I used to eat dinner late at night all the time. I would get done with class, work, volunteering, the gym, or socializing and come home to start chopping. And stirring. And boiling. And browning. And then I would eat. And clean. My evening rituals never really started until at least eight. I would settle in and anticipate the productivity of my nine to two nightlife.
This evening, around 6:30, I thought to myself, “I can’t remember the last time I ate vegetables.” I went to the grocery and plucked out the greens and yellows that looked like they would provide much-needed sustenance. I felt as fresh as the newly plucked bean sprouts.
So now, when I look at my charred (definitely stick) pan and feel my either too-hard or too-soft vegetables in a “curry” goo, I wonder about this former me. Did she have culinary catastrophes? Would she have eaten crunchy potatoes and undercooked chicken because she was just too tired to care about taste and/or Salmonella? Had she ever forgotten about rice on the stove AND flatbread in the oven? Did she ever click the same incorrect link five times because her muscle memory was moving way faster than her logical brain was?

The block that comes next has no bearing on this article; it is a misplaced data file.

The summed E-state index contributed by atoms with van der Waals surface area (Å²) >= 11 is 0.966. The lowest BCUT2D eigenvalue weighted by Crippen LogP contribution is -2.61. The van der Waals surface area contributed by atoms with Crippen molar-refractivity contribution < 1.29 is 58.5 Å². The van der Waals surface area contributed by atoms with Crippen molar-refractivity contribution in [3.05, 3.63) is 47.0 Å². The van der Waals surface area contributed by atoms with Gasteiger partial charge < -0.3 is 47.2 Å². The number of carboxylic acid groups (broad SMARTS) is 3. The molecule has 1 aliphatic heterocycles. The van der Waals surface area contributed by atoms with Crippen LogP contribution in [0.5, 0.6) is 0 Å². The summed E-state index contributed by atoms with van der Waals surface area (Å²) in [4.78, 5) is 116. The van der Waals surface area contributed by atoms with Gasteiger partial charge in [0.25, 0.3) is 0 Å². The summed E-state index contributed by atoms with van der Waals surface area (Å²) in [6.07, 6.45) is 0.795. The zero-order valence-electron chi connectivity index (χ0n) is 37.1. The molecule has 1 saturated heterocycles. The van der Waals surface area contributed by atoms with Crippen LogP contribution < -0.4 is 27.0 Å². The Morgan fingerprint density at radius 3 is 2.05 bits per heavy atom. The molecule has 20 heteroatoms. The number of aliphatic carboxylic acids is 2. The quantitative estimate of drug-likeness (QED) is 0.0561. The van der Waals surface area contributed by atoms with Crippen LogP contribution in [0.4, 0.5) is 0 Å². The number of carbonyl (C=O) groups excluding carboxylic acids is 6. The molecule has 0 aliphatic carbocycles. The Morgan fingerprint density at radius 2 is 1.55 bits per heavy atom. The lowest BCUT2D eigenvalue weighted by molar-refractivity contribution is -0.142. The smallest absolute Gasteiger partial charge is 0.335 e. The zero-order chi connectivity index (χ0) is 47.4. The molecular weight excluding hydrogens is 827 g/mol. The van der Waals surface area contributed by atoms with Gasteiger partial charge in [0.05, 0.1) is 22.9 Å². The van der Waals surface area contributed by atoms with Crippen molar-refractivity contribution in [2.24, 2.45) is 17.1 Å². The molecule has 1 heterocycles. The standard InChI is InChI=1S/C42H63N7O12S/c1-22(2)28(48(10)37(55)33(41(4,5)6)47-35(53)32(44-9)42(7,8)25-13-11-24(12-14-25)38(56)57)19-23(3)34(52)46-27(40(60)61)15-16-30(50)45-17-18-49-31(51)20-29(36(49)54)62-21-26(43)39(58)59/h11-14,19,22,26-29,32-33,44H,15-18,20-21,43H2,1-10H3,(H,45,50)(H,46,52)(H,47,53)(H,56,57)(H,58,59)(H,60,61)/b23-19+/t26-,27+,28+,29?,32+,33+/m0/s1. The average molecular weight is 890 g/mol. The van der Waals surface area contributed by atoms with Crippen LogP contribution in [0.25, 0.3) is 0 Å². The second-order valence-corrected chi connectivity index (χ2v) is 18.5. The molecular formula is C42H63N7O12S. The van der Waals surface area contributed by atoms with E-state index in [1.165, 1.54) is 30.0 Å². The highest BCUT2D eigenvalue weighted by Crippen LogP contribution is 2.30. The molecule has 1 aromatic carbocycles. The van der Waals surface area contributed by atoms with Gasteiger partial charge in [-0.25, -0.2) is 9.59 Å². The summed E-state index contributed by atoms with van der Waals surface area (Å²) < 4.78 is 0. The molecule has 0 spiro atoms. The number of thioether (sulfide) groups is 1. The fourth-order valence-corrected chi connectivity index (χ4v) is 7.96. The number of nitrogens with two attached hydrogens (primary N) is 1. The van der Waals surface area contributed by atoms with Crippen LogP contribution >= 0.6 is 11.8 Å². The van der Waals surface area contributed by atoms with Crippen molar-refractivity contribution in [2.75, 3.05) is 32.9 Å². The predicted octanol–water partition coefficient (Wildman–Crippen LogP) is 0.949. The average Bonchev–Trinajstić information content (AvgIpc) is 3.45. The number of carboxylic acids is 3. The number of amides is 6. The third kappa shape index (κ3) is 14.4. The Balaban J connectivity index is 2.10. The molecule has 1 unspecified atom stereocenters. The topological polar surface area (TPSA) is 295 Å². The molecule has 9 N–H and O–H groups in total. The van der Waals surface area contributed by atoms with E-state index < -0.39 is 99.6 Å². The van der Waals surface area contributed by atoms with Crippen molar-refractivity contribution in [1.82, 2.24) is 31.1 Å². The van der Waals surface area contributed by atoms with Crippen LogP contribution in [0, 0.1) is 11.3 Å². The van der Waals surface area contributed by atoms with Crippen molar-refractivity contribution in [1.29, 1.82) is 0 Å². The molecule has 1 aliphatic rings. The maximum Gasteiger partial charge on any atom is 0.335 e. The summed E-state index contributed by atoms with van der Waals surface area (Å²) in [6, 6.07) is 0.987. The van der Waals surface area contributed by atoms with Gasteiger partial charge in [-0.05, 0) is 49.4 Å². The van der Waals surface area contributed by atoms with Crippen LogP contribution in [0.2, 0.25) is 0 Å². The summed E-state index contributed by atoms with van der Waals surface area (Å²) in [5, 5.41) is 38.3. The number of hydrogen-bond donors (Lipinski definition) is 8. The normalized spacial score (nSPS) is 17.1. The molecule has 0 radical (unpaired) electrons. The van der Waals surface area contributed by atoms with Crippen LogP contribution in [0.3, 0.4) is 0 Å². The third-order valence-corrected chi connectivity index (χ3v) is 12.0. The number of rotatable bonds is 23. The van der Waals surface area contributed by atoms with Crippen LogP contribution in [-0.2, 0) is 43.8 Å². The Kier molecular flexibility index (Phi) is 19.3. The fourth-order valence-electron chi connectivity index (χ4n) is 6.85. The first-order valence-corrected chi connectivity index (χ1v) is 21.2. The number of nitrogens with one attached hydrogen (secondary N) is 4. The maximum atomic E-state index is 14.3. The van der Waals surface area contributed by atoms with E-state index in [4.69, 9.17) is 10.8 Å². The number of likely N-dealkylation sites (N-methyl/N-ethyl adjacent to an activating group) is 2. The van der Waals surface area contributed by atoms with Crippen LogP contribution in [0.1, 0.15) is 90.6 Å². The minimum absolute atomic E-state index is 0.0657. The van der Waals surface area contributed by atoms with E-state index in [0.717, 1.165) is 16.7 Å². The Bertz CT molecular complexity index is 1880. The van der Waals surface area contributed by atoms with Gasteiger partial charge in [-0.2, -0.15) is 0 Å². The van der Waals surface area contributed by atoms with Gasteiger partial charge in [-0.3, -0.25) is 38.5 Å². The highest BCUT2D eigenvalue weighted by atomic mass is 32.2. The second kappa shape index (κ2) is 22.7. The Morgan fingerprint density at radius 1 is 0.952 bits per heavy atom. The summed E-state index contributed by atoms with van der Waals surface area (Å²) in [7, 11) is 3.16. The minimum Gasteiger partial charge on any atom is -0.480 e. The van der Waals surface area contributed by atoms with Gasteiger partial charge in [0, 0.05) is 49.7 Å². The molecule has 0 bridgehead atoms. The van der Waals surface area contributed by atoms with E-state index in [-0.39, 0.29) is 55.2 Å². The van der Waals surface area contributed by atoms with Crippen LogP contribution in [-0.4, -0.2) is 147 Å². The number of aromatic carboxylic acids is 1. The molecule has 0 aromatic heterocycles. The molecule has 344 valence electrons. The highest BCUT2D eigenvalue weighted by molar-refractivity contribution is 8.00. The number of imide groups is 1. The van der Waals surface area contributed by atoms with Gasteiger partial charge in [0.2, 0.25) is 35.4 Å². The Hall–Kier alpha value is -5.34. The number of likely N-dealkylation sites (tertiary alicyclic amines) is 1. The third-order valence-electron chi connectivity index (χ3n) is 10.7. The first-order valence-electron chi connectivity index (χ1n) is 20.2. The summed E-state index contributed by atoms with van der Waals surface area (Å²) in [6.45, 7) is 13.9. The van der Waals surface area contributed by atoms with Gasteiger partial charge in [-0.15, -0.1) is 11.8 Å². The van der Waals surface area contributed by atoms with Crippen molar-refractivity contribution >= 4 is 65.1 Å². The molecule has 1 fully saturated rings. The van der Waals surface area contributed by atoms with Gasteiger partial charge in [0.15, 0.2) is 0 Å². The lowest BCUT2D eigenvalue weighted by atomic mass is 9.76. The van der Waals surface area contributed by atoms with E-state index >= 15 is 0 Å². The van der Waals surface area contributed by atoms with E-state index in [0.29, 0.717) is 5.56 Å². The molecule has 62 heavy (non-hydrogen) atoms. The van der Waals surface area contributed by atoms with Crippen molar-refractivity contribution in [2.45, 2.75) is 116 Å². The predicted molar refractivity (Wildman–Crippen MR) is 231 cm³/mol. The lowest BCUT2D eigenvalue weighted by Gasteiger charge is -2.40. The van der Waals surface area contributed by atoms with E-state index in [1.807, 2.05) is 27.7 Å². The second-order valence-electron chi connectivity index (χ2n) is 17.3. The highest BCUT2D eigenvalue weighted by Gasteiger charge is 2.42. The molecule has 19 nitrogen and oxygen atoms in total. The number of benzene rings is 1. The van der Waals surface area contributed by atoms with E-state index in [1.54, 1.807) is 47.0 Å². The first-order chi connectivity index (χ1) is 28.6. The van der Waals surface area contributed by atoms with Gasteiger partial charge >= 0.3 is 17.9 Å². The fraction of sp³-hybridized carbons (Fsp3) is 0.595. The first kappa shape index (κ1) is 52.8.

A few weeks ago I heard this Hidden Brain podcast about how people are bad at predicting their future selves. I don’t know if my former self would have anticipated my current level of exhaustion. Currently I work one job. Most of my life obligations are to myself. Sometimes I miss the buzz of rushing from one tightly packed scheduled event to another and then coming home to meal prep for my late-night lifestyle. But I also bet that my former self would be impressed with all the interactions, ideas, and tasks that get crammed into the daylight hours. I’m not sure. There’s still a lot to do, but after I eat this mess, the only promise of my night is my pillow.